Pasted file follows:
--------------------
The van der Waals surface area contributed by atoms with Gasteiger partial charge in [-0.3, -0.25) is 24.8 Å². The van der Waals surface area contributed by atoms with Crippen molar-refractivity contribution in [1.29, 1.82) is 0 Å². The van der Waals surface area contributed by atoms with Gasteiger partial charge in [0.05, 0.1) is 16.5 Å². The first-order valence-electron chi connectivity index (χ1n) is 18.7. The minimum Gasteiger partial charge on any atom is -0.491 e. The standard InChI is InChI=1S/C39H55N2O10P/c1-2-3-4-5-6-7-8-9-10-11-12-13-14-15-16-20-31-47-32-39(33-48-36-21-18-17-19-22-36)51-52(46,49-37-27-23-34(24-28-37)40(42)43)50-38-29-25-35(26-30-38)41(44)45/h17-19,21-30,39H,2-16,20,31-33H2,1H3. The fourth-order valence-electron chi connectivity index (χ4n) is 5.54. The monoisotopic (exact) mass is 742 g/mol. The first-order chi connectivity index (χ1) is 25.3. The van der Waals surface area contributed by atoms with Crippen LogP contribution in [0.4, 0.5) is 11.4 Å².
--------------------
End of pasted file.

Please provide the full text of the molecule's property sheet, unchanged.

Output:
The van der Waals surface area contributed by atoms with Gasteiger partial charge in [-0.3, -0.25) is 24.8 Å². The van der Waals surface area contributed by atoms with Crippen molar-refractivity contribution in [1.29, 1.82) is 0 Å². The van der Waals surface area contributed by atoms with Gasteiger partial charge in [0.05, 0.1) is 16.5 Å². The first-order valence-electron chi connectivity index (χ1n) is 18.7. The minimum Gasteiger partial charge on any atom is -0.491 e. The standard InChI is InChI=1S/C39H55N2O10P/c1-2-3-4-5-6-7-8-9-10-11-12-13-14-15-16-20-31-47-32-39(33-48-36-21-18-17-19-22-36)51-52(46,49-37-27-23-34(24-28-37)40(42)43)50-38-29-25-35(26-30-38)41(44)45/h17-19,21-30,39H,2-16,20,31-33H2,1H3. The fourth-order valence-electron chi connectivity index (χ4n) is 5.54. The monoisotopic (exact) mass is 742 g/mol. The first-order chi connectivity index (χ1) is 25.3. The van der Waals surface area contributed by atoms with Crippen LogP contribution in [0.4, 0.5) is 11.4 Å².